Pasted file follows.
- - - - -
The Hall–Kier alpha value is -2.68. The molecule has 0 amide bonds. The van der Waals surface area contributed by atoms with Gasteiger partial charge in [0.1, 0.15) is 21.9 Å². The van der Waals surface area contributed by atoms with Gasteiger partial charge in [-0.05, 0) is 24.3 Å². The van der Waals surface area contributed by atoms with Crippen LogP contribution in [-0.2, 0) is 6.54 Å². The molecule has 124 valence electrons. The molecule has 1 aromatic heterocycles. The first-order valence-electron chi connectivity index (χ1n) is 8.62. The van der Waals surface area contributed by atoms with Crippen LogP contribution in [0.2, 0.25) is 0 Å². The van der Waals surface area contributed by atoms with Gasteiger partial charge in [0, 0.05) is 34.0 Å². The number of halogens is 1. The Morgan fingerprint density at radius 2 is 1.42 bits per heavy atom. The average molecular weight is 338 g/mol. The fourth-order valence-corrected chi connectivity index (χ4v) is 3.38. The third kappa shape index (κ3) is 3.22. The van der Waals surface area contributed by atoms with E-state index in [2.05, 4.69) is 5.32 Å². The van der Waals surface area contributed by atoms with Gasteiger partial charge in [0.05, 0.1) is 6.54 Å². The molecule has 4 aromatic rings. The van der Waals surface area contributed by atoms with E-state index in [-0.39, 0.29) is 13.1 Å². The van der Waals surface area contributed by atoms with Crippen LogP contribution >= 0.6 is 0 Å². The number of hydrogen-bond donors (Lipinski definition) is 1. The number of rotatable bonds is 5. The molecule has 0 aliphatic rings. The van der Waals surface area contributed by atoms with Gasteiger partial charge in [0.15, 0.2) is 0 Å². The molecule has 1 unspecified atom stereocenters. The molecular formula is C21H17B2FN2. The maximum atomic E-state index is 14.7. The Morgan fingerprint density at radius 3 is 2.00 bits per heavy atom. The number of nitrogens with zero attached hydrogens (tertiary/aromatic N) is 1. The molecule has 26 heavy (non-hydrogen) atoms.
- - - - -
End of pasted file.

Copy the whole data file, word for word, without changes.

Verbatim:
The Hall–Kier alpha value is -2.68. The molecule has 0 amide bonds. The van der Waals surface area contributed by atoms with Gasteiger partial charge in [0.1, 0.15) is 21.9 Å². The van der Waals surface area contributed by atoms with Gasteiger partial charge in [-0.05, 0) is 24.3 Å². The van der Waals surface area contributed by atoms with Crippen LogP contribution in [-0.2, 0) is 6.54 Å². The molecule has 124 valence electrons. The molecule has 1 aromatic heterocycles. The first-order valence-electron chi connectivity index (χ1n) is 8.62. The van der Waals surface area contributed by atoms with Crippen LogP contribution in [0.2, 0.25) is 0 Å². The van der Waals surface area contributed by atoms with Gasteiger partial charge in [0, 0.05) is 34.0 Å². The number of halogens is 1. The Morgan fingerprint density at radius 2 is 1.42 bits per heavy atom. The average molecular weight is 338 g/mol. The fourth-order valence-corrected chi connectivity index (χ4v) is 3.38. The third kappa shape index (κ3) is 3.22. The van der Waals surface area contributed by atoms with E-state index in [2.05, 4.69) is 5.32 Å². The van der Waals surface area contributed by atoms with Gasteiger partial charge in [0.05, 0.1) is 6.54 Å². The molecule has 4 aromatic rings. The van der Waals surface area contributed by atoms with E-state index in [-0.39, 0.29) is 13.1 Å². The van der Waals surface area contributed by atoms with Crippen LogP contribution >= 0.6 is 0 Å². The number of hydrogen-bond donors (Lipinski definition) is 1. The number of rotatable bonds is 5. The molecule has 0 aliphatic rings. The van der Waals surface area contributed by atoms with Gasteiger partial charge in [0.15, 0.2) is 0 Å². The molecule has 1 unspecified atom stereocenters. The molecular formula is C21H17B2FN2. The maximum atomic E-state index is 14.7. The Morgan fingerprint density at radius 3 is 2.00 bits per heavy atom. The number of nitrogens with zero attached hydrogens (tertiary/aromatic N) is 1. The molecule has 26 heavy (non-hydrogen) atoms.